Thursday, March 15, 2012

SPL Shelf Life [kids]

An Annoying ABC, by Barbara Bottner, 34 pages
@ SPL:  JP Bottn

When Adelaide annoys Bailey, who blames Clyde, an alphabet of annoying, bad behaviour is unleashed. Soon, Miss Mabel’s preschool classroom, from Adelaide to Zelda, is full of ABC catastrophe! Dexter drools on Eloise, who elbows Flora. While Flora is fuming, Grover grabs Horace, who understandably howls. Meanwhile, in another part of the room, Olivia overreacts, Petunia pesters, poor Winthrop weeps by the window … and so on.
Adding to the classroom chaos, on every page readers can find the class pet, a little hamster, who has escaped his cage and is scampering around or hiding somewhere in the room. No doubt the little creature is terrified by all the pandemonium around it!
The action ends abruptly when Zelda turns on the hose and “zaps” her classmates with water.  
Then Adelaide apologizes to Bailey. With that, a much happier chain reaction begins. Soon, the classroom is peaceful again. The hamster is caught and returned to its cage, toys are tidied up, the students dry themselves off with towels and then gather around Miss Mabel for a storytime. 
Barbara Bottner’s newest picture book is more than a concept/alphabet book – it’s also a hilarious tale that demonstrates the power of apology and it’s an exuberant exploration of language. With the detailed, goofy facial expressions of 26 grumpy preschoolers, created in watercolour and pencil by illustrator Michael Emberley, An Annoying Alphabet would be an enjoyable book to share with any preschooler, even with children who are already familiar with the twenty-six letters of the alphabet.
** Recommended for ages 3 to 6 years.
This is My Book, by Mick Inkpen, 30 pages.
@ SPL:  JP Inkpe

“Stop! Stop!” scolded the Bookmouse. “This is MY book!”  But the Snapdragon wouldn’t listen. Before anyone could stop him, he swooped down, snapped off the letter “K” from the word “BOOK”, leaving “BOO”. Next, he bit off part of the “B”, leaving “POO”.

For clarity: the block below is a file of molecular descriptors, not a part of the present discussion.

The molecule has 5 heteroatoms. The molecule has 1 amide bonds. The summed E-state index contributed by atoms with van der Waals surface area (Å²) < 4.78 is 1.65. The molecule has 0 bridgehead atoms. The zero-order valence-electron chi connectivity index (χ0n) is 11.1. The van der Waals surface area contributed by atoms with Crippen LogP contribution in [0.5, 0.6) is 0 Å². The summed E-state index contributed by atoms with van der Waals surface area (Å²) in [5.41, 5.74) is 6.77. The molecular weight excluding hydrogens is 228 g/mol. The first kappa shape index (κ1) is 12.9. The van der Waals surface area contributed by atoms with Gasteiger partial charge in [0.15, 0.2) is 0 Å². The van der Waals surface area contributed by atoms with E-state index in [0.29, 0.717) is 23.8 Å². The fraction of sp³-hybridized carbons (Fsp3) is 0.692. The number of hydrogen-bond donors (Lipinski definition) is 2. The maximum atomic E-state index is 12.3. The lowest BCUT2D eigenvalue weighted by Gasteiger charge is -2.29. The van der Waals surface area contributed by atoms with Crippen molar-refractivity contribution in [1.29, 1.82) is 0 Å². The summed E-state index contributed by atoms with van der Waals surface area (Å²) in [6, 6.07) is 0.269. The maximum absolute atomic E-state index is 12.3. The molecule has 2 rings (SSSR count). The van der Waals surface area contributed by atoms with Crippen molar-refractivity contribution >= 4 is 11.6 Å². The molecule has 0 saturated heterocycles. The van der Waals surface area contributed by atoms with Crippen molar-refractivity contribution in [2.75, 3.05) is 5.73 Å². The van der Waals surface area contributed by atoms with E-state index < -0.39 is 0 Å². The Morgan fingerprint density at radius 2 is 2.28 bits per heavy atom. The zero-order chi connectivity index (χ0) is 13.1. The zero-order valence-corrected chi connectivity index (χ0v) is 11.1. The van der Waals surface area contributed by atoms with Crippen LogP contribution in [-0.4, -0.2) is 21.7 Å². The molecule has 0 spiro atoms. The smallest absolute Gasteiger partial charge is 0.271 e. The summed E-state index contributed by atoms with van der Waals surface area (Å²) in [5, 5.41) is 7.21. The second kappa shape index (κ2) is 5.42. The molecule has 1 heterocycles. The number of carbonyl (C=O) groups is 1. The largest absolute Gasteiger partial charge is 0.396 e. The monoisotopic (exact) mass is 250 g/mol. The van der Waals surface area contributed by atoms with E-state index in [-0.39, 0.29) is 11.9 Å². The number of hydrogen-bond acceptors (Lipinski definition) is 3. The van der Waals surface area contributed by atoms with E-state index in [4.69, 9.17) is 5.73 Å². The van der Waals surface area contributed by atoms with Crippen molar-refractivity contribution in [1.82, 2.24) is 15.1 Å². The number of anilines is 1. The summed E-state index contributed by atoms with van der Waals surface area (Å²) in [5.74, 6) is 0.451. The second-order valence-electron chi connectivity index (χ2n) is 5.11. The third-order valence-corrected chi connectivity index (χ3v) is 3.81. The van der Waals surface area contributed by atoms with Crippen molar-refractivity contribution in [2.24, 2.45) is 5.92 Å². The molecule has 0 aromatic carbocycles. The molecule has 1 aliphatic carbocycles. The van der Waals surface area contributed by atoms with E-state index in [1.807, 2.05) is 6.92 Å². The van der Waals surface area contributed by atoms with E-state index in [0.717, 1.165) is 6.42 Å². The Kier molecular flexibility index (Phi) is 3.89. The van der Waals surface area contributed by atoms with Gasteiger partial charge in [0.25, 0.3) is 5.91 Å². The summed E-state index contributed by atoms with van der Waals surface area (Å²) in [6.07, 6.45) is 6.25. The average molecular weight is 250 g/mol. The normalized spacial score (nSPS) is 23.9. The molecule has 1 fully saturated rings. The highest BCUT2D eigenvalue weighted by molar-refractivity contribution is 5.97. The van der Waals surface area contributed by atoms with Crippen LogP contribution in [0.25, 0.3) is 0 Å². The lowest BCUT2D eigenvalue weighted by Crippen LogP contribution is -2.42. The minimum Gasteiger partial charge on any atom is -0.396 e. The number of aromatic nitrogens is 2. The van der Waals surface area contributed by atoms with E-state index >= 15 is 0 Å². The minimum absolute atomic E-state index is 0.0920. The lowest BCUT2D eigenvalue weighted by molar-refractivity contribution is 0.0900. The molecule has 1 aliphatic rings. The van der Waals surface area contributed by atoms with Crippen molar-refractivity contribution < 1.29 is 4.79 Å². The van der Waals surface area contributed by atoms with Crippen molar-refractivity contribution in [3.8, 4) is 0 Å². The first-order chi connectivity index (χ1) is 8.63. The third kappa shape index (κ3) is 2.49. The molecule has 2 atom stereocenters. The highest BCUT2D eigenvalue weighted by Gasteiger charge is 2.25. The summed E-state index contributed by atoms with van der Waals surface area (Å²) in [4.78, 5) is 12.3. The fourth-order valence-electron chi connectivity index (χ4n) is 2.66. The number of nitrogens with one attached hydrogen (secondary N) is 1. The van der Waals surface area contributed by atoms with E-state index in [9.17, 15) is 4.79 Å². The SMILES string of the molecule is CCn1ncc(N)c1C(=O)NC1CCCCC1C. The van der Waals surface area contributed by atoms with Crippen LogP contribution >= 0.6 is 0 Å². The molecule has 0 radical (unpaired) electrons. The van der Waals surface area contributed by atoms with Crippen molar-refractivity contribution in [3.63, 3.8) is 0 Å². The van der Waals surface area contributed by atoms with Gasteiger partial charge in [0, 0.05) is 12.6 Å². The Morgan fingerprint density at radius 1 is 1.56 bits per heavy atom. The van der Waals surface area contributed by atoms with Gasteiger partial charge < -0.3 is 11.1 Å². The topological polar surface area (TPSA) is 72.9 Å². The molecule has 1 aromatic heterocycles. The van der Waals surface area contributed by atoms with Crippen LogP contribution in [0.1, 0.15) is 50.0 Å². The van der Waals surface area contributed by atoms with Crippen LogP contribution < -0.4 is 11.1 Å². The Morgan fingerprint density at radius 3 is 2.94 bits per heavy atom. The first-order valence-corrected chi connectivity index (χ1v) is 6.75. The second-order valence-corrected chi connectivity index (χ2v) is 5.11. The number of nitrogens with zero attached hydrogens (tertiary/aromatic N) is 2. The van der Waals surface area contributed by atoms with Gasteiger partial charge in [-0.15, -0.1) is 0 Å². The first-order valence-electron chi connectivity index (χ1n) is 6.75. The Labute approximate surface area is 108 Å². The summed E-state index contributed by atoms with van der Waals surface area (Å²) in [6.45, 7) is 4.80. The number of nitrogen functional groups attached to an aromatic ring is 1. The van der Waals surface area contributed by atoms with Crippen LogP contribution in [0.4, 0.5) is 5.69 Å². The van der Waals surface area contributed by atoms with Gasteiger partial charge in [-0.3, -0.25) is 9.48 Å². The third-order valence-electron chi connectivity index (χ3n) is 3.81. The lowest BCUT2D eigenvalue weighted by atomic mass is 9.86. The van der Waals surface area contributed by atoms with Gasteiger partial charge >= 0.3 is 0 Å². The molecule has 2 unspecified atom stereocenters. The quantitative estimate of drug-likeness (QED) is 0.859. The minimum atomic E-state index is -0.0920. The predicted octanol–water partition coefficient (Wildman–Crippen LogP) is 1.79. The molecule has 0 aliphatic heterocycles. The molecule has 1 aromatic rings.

“You’ve got to do something to stop that naughty dragon!” complained Clockwork Penguin. “He’s getting worse every time!” The other animals agreed.
Bookmouse had an idea. “We’ll need to find lots of o’s” he explained, “to make a big, scary “Boooooo!”. That will scare the Snapdragon once and for all!” So they went off to the deep, dark Moonwood to find some o’s.
But the ghastly “ooooo” sounds coming from the ghosts of the Woollywolves caused his friends to run away in terror, leaving Bookmouse all by himself.
It was scary in the Moonwood. It was VERY scary. Bookmouse felt like running away too … but he didn’t – at least, not before he had tricked the Woollywolf ghosts and snatched all of their o’s out of the air. Then he scampered home.
With no “o” sounds left, the Woollywolf ghosts couldn’t howl anymore, and were quiet.
Now it was time for Bookmouse and his friends to put his cunning plan into action. Would it work? Would it cure the Snapdragon of his mischievous behaviour and teach him a lesson?
Popular British author Mick Inkpen has created a picture book that plays with words and language in a clever and ingenious way. With its amusing artwork, this book is sure to become a fun favourite, especially with children who are learning how to read.
** Recommended for ages 3 to 6 years.

These reviews appeared in The Stratford Gazette on March 15, 2012. Written by Sally Hengeveld, Librarian. 

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